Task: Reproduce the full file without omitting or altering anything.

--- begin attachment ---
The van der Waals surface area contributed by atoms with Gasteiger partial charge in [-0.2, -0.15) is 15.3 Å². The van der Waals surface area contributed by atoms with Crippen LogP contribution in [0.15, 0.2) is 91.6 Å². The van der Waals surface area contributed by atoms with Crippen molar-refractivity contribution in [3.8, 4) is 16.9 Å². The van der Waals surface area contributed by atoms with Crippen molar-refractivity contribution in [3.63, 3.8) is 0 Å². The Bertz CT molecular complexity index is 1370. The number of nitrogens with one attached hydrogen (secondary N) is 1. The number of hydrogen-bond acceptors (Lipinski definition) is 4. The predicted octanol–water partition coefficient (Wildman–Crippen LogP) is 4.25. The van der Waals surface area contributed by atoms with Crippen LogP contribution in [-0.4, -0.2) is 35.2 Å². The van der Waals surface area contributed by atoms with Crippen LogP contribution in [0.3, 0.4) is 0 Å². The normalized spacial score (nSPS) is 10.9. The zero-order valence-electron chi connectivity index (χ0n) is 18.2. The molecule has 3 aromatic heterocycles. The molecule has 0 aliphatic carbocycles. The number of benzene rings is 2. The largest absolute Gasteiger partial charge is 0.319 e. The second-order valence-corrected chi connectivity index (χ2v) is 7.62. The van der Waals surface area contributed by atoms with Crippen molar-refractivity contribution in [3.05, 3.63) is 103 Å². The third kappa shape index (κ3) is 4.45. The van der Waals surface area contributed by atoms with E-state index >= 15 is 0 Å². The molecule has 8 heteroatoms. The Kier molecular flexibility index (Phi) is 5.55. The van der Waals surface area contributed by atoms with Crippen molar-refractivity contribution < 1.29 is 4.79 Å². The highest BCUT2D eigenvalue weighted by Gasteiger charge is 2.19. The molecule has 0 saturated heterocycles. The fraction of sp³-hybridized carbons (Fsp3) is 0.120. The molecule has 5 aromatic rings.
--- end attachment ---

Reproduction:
The van der Waals surface area contributed by atoms with Gasteiger partial charge in [-0.2, -0.15) is 15.3 Å². The van der Waals surface area contributed by atoms with Crippen LogP contribution in [0.15, 0.2) is 91.6 Å². The van der Waals surface area contributed by atoms with Crippen molar-refractivity contribution in [3.8, 4) is 16.9 Å². The van der Waals surface area contributed by atoms with Crippen molar-refractivity contribution in [3.63, 3.8) is 0 Å². The Bertz CT molecular complexity index is 1370. The number of nitrogens with one attached hydrogen (secondary N) is 1. The number of hydrogen-bond acceptors (Lipinski definition) is 4. The predicted octanol–water partition coefficient (Wildman–Crippen LogP) is 4.25. The van der Waals surface area contributed by atoms with Crippen LogP contribution in [-0.4, -0.2) is 35.2 Å². The van der Waals surface area contributed by atoms with Crippen LogP contribution in [0.3, 0.4) is 0 Å². The normalized spacial score (nSPS) is 10.9. The zero-order valence-electron chi connectivity index (χ0n) is 18.2. The molecule has 3 aromatic heterocycles. The molecule has 0 aliphatic carbocycles. The number of benzene rings is 2. The largest absolute Gasteiger partial charge is 0.319 e. The second-order valence-corrected chi connectivity index (χ2v) is 7.62. The van der Waals surface area contributed by atoms with Crippen molar-refractivity contribution in [3.05, 3.63) is 103 Å². The third kappa shape index (κ3) is 4.45. The van der Waals surface area contributed by atoms with E-state index >= 15 is 0 Å². The molecule has 8 heteroatoms. The Kier molecular flexibility index (Phi) is 5.55. The van der Waals surface area contributed by atoms with Crippen molar-refractivity contribution < 1.29 is 4.79 Å². The highest BCUT2D eigenvalue weighted by Gasteiger charge is 2.19. The molecule has 0 saturated heterocycles. The fraction of sp³-hybridized carbons (Fsp3) is 0.120. The molecule has 5 aromatic rings.